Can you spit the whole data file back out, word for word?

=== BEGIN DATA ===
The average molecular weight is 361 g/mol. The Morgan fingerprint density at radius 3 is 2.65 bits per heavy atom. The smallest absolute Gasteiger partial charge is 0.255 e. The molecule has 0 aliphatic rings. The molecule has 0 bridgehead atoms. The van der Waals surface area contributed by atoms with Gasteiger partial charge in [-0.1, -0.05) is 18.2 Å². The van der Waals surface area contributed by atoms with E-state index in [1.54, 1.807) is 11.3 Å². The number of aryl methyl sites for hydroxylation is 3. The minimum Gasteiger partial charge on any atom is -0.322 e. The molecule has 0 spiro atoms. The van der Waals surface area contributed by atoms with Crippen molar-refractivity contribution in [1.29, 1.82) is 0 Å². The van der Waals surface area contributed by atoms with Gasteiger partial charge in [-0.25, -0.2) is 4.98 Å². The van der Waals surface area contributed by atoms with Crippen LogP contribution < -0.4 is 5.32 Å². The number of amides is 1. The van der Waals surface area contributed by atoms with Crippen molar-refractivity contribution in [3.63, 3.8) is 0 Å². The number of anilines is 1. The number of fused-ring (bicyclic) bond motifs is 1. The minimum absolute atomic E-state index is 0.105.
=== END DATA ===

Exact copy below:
The average molecular weight is 361 g/mol. The Morgan fingerprint density at radius 3 is 2.65 bits per heavy atom. The smallest absolute Gasteiger partial charge is 0.255 e. The molecule has 0 aliphatic rings. The molecule has 0 bridgehead atoms. The van der Waals surface area contributed by atoms with Gasteiger partial charge in [-0.1, -0.05) is 18.2 Å². The van der Waals surface area contributed by atoms with E-state index in [1.54, 1.807) is 11.3 Å². The number of aryl methyl sites for hydroxylation is 3. The minimum Gasteiger partial charge on any atom is -0.322 e. The molecule has 0 spiro atoms. The van der Waals surface area contributed by atoms with Crippen molar-refractivity contribution in [1.29, 1.82) is 0 Å². The van der Waals surface area contributed by atoms with Gasteiger partial charge in [-0.25, -0.2) is 4.98 Å². The van der Waals surface area contributed by atoms with Crippen LogP contribution < -0.4 is 5.32 Å². The number of amides is 1. The van der Waals surface area contributed by atoms with Crippen molar-refractivity contribution in [3.63, 3.8) is 0 Å². The number of anilines is 1. The number of fused-ring (bicyclic) bond motifs is 1. The minimum absolute atomic E-state index is 0.105.